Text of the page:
The line for the annual Fall Concert at 7 p.m. snaked from the steps of Jorgensen to the Student Union. Even before the line was in sight, though, the crowd could be heard. Fans braved the cold, harsh winds and threats of rain to see rappers Lil Yachty, Rob $tone and R&B vocalist H.E.R. Since the reveal of the lineup, students had low expectations for the concert. Third-semester students Noah Fontaine, Jeremiah Walker and Carlton Edwards all clarified that they were “only here for Lil Yachty.”
The lobby of the Jorgensen was a slightly more organized sight. The auditorium was not quite what was to be expected. The amount of people attending seemed too little for the size of the venue. The view was akin to walking into a middle school dance in the gym. Yet, that didn’t matter once the concert began. People were so pressed against each other, it was as if there wasn’t enough space. Distinguishing your sweat from the people around you was a nearly impossible task.
SUBOG’s choice of artists was genius. Rob $tone was the perfect starter. While not many people knew his music, the beats and his hype man on stage were enough to get the crowd energized and ready for the night ahead. $tone performed his most popular song, “Chill Bill,” among others.
After Rob $tone’s performance, the crowd was restless. H.E.R.’s performance, though underappreciated, was a good transition from $tone’s to Yachty’s through-the-roof energy. Throughout H.E.R.’s performance, a few people starting booing and chanting “Yachty, Yachty, Yachty.” Sensing the crowd’s restlessness, the singer did her best to pacify them by doing covers of a couple of well-known songs including Drake’s “Jungle.”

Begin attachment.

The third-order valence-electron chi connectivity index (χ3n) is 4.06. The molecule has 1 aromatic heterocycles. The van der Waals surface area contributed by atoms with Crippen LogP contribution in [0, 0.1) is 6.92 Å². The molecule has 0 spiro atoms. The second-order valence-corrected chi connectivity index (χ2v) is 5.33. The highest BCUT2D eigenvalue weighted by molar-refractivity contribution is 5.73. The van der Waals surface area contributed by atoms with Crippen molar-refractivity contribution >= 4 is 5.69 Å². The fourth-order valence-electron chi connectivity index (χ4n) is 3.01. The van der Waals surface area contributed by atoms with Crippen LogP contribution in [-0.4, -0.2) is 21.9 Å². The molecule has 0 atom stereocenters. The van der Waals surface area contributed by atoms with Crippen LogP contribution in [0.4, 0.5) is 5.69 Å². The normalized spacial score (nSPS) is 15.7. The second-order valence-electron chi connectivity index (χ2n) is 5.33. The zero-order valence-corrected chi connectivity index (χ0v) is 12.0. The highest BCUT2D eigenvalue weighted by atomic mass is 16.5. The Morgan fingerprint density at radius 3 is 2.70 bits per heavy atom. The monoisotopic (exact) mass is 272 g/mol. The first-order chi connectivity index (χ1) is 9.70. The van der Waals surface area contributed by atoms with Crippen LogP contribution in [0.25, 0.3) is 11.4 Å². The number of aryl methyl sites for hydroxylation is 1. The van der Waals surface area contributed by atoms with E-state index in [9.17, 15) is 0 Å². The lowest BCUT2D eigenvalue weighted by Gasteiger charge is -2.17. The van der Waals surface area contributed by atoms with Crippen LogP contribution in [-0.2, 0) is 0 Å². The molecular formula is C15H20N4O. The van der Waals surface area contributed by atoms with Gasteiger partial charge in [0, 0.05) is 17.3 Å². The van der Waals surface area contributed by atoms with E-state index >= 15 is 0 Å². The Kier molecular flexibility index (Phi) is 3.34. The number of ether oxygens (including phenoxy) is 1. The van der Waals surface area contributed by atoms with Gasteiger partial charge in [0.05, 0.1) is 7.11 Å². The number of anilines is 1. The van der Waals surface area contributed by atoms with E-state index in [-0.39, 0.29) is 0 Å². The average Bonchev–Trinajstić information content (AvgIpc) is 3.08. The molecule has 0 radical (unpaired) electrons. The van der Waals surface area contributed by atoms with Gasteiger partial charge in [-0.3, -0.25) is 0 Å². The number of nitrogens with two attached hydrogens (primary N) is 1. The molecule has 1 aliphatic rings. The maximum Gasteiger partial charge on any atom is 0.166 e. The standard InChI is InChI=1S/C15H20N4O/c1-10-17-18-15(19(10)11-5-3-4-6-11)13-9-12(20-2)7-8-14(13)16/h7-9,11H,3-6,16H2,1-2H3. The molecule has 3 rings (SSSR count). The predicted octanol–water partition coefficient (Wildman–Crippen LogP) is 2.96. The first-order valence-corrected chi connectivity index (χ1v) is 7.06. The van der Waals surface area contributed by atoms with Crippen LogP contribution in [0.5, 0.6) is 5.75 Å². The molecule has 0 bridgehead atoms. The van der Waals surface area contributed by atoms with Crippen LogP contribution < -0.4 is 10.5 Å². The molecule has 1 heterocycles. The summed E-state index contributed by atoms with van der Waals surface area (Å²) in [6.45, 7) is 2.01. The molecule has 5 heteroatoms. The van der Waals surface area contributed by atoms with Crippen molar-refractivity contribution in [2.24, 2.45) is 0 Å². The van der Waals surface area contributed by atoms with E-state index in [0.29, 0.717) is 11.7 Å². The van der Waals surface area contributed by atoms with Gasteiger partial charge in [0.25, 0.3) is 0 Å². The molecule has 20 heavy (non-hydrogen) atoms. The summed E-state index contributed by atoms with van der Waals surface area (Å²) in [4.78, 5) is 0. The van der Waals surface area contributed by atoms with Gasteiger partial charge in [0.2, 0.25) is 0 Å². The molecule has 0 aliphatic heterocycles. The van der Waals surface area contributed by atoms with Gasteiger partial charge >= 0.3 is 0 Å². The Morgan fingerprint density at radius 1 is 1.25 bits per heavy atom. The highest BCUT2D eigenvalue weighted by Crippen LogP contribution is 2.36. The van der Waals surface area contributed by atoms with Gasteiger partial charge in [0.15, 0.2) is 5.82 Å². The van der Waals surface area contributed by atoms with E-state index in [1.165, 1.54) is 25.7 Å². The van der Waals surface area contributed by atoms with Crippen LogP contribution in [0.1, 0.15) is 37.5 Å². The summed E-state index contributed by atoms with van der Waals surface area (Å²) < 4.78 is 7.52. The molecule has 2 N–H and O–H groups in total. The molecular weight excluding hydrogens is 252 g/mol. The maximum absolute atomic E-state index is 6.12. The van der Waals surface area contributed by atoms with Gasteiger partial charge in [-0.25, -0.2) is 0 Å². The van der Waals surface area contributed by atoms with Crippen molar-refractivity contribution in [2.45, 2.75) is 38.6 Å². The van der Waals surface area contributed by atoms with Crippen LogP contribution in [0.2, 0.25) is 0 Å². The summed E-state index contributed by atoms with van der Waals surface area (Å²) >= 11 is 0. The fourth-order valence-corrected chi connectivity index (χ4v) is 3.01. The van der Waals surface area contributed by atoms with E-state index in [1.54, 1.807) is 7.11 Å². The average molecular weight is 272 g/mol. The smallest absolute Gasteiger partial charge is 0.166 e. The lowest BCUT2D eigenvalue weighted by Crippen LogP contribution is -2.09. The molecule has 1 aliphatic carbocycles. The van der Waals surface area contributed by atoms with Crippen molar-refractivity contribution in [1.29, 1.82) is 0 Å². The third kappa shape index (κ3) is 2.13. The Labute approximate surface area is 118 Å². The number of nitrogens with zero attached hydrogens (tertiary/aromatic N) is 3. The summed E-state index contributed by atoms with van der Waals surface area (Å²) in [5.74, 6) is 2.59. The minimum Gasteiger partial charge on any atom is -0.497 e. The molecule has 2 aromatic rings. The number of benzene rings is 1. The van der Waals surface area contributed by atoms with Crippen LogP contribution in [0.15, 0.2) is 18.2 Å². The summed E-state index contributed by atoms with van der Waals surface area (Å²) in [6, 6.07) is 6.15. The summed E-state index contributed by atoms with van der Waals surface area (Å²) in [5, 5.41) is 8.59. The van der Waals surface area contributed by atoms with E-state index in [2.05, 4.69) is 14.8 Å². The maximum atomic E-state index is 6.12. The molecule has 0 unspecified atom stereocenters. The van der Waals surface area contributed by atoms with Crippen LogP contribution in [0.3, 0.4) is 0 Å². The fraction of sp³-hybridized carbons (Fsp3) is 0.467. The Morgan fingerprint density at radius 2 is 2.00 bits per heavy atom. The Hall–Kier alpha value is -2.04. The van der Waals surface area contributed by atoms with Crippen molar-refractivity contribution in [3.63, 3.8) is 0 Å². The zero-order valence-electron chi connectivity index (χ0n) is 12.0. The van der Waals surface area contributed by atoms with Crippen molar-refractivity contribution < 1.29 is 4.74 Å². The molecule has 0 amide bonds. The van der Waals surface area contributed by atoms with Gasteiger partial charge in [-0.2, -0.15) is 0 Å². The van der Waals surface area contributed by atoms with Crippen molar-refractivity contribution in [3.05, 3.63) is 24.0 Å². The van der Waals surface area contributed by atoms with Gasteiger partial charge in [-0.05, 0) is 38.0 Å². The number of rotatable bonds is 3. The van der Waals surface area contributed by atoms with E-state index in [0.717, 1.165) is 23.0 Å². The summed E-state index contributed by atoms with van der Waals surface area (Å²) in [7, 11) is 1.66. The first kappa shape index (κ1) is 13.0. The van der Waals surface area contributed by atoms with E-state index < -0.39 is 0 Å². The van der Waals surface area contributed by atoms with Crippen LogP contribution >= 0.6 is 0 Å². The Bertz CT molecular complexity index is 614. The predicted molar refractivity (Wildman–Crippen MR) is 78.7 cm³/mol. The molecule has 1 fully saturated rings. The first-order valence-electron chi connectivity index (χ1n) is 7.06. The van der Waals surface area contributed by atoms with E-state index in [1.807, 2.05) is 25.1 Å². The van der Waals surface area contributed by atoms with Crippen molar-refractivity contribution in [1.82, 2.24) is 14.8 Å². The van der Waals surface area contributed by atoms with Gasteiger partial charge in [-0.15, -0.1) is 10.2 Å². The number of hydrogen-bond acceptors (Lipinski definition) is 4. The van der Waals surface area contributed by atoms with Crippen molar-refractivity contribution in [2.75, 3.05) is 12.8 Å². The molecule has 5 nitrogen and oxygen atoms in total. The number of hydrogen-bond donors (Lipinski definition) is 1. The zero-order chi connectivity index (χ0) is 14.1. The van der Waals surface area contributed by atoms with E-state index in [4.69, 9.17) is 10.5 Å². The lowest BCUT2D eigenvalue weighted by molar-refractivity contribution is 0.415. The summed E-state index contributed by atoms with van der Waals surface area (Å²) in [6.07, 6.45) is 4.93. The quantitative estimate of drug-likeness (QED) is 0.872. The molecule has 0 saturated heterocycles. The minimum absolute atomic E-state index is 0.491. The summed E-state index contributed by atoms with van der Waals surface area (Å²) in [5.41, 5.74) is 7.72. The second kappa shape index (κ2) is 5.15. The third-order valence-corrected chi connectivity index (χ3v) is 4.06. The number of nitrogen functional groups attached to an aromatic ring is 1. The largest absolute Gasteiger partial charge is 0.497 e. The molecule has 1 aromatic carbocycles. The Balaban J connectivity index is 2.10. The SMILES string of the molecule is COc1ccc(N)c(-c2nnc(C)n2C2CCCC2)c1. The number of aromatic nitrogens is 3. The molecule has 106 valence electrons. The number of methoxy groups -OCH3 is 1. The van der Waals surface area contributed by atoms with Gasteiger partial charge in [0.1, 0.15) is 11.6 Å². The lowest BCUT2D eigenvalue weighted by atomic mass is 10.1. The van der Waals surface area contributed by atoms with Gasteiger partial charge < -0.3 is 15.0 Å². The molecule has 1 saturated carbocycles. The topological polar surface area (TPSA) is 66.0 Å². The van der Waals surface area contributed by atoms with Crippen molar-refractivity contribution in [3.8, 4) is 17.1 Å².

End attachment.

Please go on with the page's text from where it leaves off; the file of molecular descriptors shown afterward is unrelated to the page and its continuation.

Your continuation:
Despite his delayed start time, when Yachty came out, there was a deafening roar in the building. The crowd erupted in screams and cheers that only energized the artist even more. Yachty was electric throughout the night. He was very interactive with the crowd and did not disappoint those who had come there to see him.
The mosh pit was a disaster area with people projecting alcohol and other liquids over the crowd and releasing smoke into the air. Glasses were broken, shoes were lost, toes were stepped on and much more. People were so close to each other they might as well have been one huge mass. That energy increased greatly and got violent when Yachty came out. The crowd was barely controlling themselves during the other performances but, it seemed that Yachty triggered something in them. For every two people that left the pit to sit in the back due to rowdiness, an entire crowd pushed through to take their place at the front of the stage.
This chaos was in stark contrast to the scene in the balcony. The people seated there were exactly that: seated. Few people got up to dance in the balcony and the ones that did get up looked out of place in the crowd. In the aftermath of the concert, many concertgoers were heard complaining about the lack of excitement in the balcony seats. While the pit was dangerous to maneuver, the people there seemed to really enjoy themselves. The same can’t be said for those in the balcony seats.
Despite all this, the event was one to remember. Denica Creighton, a first-semester biomedical engineering student, admits that while the pit was deadly, she doesn’t regret the experience. Though she had nearly lost her shoe, could barely breathe at times and was constantly sandwiched between people, she was proud to have survived her first mosh pit.
“Essentially, someone’s elbow digging into your spine didn’t matter once Yachty came out,” Creighton said.
Kanthalina Andreus is a campus correspondent for The Daily Campus. She can be reached via email at firstname.lastname@example.org.